When it comes to web browsers, we have often relied on the tried-and-true, Firefox or Chrome or Chromium, as the go-to choice in the Linux ecosystem.
As per the latest StatCounter data, Google Chrome has the highest user base across platforms worldwide, followed by Safari, Edge and Firefox. This is quite an expected metric because of the mobile market share of Android devices and iPhones.
However, when it comes to the Linux ecosystem, often the common browser we seek is Firefox, and it is featured in almost all major distributions. And some prefer Chrome or Chromium-based browsers. A few use Safari and Edge.
However, it’s time to shine the spotlight on a lesser-known contender that has been quietly evolving in the background – GNOME Web, formerly known as Epiphany. This open-source web browser, developed by the GNOME project for Unix-like systems, is shaping up to be a formidable competitor in the world of web browsing. It is also a “non-Firefox”, “non-Chromium” open-source browser based on WebKitGTK.
But how well is it equipped with the features and needs of the modern web? Let’s find out.
Table of Contents
The Evolution of GNOME Web
GNOME Web, once known as Epiphany until 2012 and still affectionately referred to as such by many, is built on the foundation of the GTK port of Apple’s WebKit rendering engine – WebKitGTK. As a critical component of the GNOME ecosystem, it’s the default and official web browser of GNOME (i.e. GNOME OS) and a core application of the platform.
What sets it apart is its independence from other GNOME components. This means that you can easily install it on any system supporting GTK and WebKitGTK, making it accessible to a broader audience.
GNOME Web: Status update as of 2023
Modern web standards
Here is a quick list of supported web dev components as of 2023:
- HTML 4
- HTML 5
- CSS 1, 2
- CSS 3
Speed and efficiency
Leveraging the power of the WebKit rendering engine, the same engine used by Safari and other popular browsers, it delivers fast performance. Hardware acceleration further enhances its speed, ensuring that it runs seamlessly on even the most modern devices.
As of the Web 45 version, the hardware acceleration is enabled by default. You can also check using the below property from the terminal.
gsettings get org.gnome.Epiphany.web:/ hardware-acceleration-policy
However, it may feel a little slow to load websites, and YouTube might be a little slow as well. Most of it is due to the fact that it primarily uses CPU instead of GPU. It requires many tweaking to achieve faster rendering, which might be difficult for the average user. However, you can browse normal websites easily.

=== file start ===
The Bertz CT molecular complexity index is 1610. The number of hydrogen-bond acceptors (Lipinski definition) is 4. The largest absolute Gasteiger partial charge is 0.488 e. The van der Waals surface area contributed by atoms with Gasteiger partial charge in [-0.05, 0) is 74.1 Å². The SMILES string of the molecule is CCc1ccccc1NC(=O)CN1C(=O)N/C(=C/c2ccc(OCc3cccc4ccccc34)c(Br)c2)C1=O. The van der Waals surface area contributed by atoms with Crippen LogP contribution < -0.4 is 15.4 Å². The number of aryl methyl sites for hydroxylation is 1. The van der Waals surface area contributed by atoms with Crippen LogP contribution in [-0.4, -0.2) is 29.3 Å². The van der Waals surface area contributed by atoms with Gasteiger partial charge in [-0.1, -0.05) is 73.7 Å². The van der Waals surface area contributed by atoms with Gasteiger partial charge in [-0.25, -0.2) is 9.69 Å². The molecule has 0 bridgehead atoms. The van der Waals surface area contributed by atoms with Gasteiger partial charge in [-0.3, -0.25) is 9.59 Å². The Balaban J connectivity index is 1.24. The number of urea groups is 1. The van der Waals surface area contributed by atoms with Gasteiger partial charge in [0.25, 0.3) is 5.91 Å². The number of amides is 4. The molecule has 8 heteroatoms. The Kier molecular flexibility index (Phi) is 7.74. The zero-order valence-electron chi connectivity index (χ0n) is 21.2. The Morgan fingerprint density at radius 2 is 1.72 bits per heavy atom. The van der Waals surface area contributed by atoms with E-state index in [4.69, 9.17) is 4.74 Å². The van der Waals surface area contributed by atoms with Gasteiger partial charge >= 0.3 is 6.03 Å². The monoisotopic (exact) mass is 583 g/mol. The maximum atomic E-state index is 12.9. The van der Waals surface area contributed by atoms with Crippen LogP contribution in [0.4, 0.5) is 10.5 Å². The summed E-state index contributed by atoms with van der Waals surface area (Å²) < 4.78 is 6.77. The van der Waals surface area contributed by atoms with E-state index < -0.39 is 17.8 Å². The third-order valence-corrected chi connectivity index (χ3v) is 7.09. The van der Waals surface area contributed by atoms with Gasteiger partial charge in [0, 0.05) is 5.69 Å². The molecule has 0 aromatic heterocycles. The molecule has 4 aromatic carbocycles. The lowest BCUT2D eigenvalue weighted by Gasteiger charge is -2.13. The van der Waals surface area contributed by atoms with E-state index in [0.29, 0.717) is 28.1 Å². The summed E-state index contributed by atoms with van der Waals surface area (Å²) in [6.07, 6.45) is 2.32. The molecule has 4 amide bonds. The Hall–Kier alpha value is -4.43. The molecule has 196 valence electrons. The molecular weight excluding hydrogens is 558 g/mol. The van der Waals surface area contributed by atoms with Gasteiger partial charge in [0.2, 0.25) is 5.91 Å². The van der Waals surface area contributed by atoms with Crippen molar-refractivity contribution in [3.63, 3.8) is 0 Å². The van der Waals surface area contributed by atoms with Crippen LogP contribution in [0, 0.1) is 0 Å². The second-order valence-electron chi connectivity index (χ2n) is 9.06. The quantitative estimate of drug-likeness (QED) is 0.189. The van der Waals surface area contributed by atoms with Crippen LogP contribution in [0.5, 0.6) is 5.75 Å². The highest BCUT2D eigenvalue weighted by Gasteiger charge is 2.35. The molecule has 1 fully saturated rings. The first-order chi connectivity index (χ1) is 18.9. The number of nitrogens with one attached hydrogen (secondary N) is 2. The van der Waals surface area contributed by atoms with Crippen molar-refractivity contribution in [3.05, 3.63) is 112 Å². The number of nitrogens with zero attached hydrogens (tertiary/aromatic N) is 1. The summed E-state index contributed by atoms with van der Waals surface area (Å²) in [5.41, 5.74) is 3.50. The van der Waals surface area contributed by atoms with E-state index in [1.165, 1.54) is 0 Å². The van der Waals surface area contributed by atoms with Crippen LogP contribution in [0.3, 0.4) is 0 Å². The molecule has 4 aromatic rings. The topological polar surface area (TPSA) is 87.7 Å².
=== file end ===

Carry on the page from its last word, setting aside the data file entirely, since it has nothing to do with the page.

Privacy controls, blocking and ads
In an age where online security and privacy are paramount, GNOME Web doesn’t fall short. It incorporates built-in defences against the lurking threats of the web:
- Ad Blocker: Your browsing experience starts with protection. GNOME Web comes equipped with an ad blocker enabled by default, shielding you from malware and phishing attempts. You can access it from the preferences.
- Content Blocking: You have the power to block specific content types such as images, scripts, and cookies, not only enhancing performance but also safeguarding your privacy.
- Tracking Protection: GNOME Web offers built-in tracking protection, preventing websites from tracing your online footsteps.
For content filters, it uses adblockplus.org’s JSON file by default.
$ gsettings get org.gnome.Epiphany content-filters
gsettings set org.gnome.Epiphany content-filters "['URL-for-JSON', 'URL2-for-JSON']"
GNOME Web doesn’t just cater to the average user but makes an earnest effort to be inclusive:
- Text size and spacing: For those with vision impairments, you can adjust text size and spacing to make web pages more accessible. You can also change the custom font and CSS. The zoom controls are available in the toolbar.
- Keyboard Navigation: Full keyboard navigation support simplifies the browsing experience for those with mobility impairments.